I've been keeping an old website backup of a website that I used to work on on my PC for the last year or so. It was all my own work and wanted to just keep it in case I ever wanted to reuse it or use it as a framework for future projects. Moreover, since I was a solo dev on this project working for a friend, I wanted to keep it as proof that I had created the website and just generally to CMA in case anything went wrong.

I recently realized this backup had connection info for an SQL database in it. Had completely forgot about it and have only just realised. The website isn't even up anymore and the details were created by me in cPanel.

My question: Should I redact these? Should I delete the files? Is there any issue with me keeping these on my PC? I've never used them, never would use them, and obviously they're not of any use to anyone now. I'd like to keep the web files if possible, just so that I can keep a trail of what I've done for the website and as proof that it was me working on the website.

As a note: The SQL Connection details were in my name, if that makes any difference. The website went down a little after I stopped working on it, can't be sure how much longer after.

  • Is there personal information in the database? If so, is it covered by the GDPR? If so, are you a data controller or a data processor? Does the database still exist?
    – Dale M
    Apr 6, 2023 at 22:12
  • @DaleM No, the database and hosting was ceased a year or so ago. It did have personal data in at the time though. Apr 6, 2023 at 22:36

1 Answer 1


Summarized, GDPR is about documented permissions and processes, and balances of interests.

  • If Alice pays Bob to develop a website, but not to operate or troubleshoot it, then Alice should never, ever give Bob access to productive customer data. It is up to Alice to change any default passwords configured by Bob, and it is up to Bob to explain how in the documentation.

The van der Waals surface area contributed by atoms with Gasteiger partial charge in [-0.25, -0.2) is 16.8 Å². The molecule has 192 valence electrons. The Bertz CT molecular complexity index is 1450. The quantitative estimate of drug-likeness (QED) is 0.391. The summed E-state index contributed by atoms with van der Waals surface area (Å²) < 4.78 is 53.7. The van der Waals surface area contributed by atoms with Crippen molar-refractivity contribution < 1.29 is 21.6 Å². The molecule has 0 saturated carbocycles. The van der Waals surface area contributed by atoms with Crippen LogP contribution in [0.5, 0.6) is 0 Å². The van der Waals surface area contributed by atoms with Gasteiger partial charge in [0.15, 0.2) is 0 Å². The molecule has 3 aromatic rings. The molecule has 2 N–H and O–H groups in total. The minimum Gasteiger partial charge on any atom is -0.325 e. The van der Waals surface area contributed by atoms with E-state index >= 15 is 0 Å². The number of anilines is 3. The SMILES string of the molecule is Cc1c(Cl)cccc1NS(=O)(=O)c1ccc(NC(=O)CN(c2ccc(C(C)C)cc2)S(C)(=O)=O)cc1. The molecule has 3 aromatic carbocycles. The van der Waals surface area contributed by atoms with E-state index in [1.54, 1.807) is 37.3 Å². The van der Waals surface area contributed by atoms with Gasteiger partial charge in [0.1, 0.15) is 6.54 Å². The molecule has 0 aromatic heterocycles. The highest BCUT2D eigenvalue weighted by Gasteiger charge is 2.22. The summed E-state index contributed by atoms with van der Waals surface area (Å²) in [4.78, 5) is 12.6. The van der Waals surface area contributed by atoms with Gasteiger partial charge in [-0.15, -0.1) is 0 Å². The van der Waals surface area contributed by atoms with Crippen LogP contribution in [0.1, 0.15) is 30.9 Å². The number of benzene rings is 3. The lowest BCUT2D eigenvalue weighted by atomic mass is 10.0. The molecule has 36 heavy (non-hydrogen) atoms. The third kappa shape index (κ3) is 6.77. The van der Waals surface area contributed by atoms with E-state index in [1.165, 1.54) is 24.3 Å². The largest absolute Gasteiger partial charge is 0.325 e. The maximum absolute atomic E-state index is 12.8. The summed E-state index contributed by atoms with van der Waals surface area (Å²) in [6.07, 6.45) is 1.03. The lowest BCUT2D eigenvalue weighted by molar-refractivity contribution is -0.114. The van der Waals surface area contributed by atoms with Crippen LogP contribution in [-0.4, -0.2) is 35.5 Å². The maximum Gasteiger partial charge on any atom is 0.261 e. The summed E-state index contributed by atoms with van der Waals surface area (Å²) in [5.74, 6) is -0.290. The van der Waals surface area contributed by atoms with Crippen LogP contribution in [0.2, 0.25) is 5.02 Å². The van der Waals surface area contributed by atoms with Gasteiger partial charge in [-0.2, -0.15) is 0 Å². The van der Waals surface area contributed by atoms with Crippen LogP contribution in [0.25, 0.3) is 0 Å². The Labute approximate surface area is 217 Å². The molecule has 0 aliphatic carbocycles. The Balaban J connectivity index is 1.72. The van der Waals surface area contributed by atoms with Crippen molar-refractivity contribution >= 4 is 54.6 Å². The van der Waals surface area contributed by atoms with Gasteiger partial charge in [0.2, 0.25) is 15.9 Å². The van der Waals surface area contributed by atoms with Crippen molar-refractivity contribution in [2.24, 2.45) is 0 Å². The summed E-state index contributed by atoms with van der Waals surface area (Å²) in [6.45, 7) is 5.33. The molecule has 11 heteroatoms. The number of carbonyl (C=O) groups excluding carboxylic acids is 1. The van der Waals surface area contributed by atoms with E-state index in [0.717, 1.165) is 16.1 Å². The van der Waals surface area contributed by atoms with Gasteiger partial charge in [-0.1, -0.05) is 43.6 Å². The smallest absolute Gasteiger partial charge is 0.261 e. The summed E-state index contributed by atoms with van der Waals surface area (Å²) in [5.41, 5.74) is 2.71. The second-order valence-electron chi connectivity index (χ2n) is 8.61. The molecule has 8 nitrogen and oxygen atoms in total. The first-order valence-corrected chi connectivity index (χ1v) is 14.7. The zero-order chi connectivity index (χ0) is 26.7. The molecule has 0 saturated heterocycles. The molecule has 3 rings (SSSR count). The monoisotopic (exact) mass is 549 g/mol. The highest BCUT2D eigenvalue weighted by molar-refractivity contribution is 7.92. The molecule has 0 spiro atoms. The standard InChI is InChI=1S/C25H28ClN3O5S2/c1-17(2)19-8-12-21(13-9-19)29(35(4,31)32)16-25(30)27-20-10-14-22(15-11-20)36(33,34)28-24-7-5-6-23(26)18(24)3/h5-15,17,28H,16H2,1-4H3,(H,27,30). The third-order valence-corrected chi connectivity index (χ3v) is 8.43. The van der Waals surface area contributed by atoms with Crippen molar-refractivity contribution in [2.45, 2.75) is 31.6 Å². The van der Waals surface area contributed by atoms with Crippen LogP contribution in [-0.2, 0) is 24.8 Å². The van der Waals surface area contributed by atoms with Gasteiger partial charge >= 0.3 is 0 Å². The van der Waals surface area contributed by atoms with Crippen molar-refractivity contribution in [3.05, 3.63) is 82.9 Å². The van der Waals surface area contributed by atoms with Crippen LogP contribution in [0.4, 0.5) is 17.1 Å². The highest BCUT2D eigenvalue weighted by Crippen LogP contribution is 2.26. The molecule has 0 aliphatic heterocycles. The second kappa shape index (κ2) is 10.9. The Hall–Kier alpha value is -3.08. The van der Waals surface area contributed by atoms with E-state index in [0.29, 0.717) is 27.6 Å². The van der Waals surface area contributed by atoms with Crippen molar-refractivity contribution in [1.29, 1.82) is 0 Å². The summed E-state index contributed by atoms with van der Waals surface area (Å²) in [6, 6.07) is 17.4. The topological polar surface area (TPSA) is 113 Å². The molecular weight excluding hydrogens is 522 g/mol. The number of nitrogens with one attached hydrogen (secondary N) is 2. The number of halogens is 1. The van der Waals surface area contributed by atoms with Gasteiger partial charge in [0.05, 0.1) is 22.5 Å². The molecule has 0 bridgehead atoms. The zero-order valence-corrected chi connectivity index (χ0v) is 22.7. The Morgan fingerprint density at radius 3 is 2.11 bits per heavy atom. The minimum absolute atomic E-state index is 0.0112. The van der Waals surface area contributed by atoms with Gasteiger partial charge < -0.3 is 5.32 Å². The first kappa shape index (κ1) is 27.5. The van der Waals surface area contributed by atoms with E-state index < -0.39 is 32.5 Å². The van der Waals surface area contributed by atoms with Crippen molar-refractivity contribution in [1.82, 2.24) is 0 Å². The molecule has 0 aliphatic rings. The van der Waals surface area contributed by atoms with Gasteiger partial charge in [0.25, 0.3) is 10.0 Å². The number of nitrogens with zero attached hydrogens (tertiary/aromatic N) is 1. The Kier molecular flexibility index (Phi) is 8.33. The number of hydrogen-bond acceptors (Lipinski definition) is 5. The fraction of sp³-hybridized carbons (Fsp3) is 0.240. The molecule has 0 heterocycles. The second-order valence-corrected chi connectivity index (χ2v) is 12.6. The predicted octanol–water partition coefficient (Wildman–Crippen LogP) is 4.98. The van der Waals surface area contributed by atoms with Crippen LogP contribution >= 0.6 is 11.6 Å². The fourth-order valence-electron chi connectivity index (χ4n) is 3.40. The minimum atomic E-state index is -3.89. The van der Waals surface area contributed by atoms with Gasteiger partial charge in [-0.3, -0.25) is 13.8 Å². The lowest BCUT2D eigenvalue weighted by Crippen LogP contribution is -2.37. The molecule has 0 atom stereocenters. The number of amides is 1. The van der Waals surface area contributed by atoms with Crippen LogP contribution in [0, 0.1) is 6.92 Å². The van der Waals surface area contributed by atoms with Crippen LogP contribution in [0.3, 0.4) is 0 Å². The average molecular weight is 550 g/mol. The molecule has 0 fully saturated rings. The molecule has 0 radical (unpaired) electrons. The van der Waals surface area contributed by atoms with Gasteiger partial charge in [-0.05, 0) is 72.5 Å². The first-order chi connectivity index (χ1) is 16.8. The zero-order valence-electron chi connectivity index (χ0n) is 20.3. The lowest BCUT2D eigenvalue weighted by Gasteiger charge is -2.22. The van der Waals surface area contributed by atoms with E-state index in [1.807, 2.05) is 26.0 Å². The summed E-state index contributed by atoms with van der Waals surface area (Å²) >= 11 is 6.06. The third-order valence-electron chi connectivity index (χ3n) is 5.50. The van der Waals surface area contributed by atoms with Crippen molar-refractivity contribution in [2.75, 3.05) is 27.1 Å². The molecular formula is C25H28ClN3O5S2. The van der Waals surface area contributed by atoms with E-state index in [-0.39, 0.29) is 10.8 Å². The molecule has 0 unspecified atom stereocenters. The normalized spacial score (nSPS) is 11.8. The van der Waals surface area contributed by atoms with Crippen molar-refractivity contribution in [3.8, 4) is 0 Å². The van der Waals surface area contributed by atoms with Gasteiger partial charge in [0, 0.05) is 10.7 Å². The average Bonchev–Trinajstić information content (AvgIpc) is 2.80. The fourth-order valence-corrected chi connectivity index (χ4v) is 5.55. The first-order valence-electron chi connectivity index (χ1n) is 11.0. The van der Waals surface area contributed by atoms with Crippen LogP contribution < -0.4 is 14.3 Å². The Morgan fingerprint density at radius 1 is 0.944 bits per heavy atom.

Alice is required to keep her (changed) credentials in a professional manner, which would probably not be done by putting them into the source code. (Technical and organizational measures.)
  • If Alice pays Bob to develop and run a website, then Bob will need credentials to access the data. It is up to Bob to keep his credentials in a professional manner, and it is up to Alice to revoke those credentials when Bob stops working for Alice. In the role of a developer, Bob should explain to Alice how to do that. (Best as part of the written operations manual for the software.)
    Bob should only actually use those credentials to run/support the website, not for idle curiosity. Support cases involving actual customers should be documented.
  • Of course Bob must not install any "hardwired backdoors" into the code. Credentials in the source code would probably be considered unprofessional security and a gross security risk, but not as a deliberate backdoor. (Backdoors tend to be more stealthy.)

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